aircraft hijacker (293 months), a terrorist who detonates a bomb in a
public place (235 months), a second-degree murderer (168 months), or a
kidnapper (151 months).
“It is hard to explain why a federal judge is required to give a longer
sentence to a first offender who carried a gun to several marijuana
deals than to a man who murdered an elderly woman,” Cassell said.
“Section 924 (c) punishes [the defendant] more harshly for crimes that
threaten potential violence than for crimes that conclude in actual
violence to victims . . . .”
A judge can set aside the statute, Cassell told the
subcommittee, “only if it is irrational punishment without any
conceivable justification or is so excessive as to constitute cruel and
unusual punishment in violation of the Eighth Amendment.” Indeed, the
defendant argued that his sentence was irrational because the
enhancement provided by § 924 (c) increased his sentence by 55 years.
Were the Sentencing Guidelines alone to be applied, his sentence would
be enhanced by only two years.
But after careful deliberation, Cassell reluctantly
concluded that he had no choice but to impose the 55-year sentence.
“While the sentence appeared to be cruel, unjust, and irrational,” he
said, “in our system of separated power, Congress makes the final
decisions as to appropriate criminal penalties.” Under the controlling
precedents in this case, he had to reject the constitutional challenges
and sentence the defendant.
The long sentence, Cassell explained, was the result of a
construction of § 924 (c) to mean that an offender who is convicted of
two or more counts is subject to an enhanced penalty for each count
after the first count of conviction. Rather than interpret this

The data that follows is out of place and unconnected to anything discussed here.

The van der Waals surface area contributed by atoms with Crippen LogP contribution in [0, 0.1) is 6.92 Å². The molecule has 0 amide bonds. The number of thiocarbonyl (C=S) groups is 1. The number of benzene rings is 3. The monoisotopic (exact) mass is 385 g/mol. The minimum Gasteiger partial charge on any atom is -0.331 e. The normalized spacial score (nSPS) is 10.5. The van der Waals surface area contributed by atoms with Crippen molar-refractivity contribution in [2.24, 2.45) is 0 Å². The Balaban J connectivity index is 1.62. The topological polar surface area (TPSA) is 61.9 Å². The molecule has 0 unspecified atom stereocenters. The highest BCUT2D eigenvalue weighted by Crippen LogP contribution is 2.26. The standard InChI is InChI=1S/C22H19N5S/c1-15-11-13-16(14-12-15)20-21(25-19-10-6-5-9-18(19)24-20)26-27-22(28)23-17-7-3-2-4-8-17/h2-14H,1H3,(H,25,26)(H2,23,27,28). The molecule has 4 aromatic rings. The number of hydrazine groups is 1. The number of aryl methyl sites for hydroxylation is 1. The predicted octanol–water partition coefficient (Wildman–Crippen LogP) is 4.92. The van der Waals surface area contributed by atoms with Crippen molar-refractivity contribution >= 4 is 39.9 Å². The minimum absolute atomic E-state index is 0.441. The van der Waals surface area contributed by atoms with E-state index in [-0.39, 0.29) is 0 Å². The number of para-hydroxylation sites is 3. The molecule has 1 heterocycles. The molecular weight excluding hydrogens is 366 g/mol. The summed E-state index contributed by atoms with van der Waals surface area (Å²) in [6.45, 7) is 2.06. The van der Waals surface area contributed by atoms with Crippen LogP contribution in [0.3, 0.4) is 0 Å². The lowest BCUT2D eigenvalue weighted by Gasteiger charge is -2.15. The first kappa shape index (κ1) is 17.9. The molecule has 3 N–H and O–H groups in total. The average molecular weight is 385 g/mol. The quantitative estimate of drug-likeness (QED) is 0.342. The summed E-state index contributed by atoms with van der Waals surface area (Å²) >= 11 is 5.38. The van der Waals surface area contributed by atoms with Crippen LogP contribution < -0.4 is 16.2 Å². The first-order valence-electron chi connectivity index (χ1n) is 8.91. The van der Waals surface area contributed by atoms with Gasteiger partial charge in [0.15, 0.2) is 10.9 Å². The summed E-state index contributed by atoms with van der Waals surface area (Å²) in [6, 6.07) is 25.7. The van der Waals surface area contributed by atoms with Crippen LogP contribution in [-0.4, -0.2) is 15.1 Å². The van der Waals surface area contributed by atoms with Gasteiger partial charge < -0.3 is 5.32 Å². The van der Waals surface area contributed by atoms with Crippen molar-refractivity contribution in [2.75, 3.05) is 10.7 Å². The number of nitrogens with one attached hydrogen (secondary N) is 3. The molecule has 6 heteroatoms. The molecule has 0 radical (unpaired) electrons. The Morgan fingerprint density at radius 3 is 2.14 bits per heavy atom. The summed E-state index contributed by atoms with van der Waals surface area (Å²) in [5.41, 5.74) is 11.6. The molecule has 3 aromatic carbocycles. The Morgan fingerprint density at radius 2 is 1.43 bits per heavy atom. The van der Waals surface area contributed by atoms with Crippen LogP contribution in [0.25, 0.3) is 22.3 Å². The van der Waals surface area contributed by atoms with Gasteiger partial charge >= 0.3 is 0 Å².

provision to apply only to repeat offenders convicted of violating § 924
(c) on separate occasions after serving prison time, the statute has
been read to include defendants convicted of multiple § 924 (c) counts
in the same proceeding, stemming from a single indictment, with
sentences to be served consecutively.
“When multiple § 924 (c) counts are stacked on top of each other,”
Cassell told the subcommittee, “they produce lengthy sentences that fail
to distinguish between first offenders. . . and recidivist offenders.”
Cassell described a case from the Ninth Circuit Court of
Appeals in which the court rejected a defendant’s constitutional
challenge to a sentence. The 52-year old mentally ill defendant—a
first-time offender with no previous involvement with law
enforcement—was involved in the planning of several robberies, and would
not agree to a plea bargain. Although she never held a weapon during
the robberies her boyfriend carried out, she was convicted of
conspiracy, seven counts of robbery, and using a firearm in relation to a
crime of violence. Because of seven stacked § 924 (c) counts, she was
sentenced to slightly more than 159 years in prison. At her sentencing,
the court detailed the terms of supervised release she would be required
to undergo when she emerged from prison—in 2162.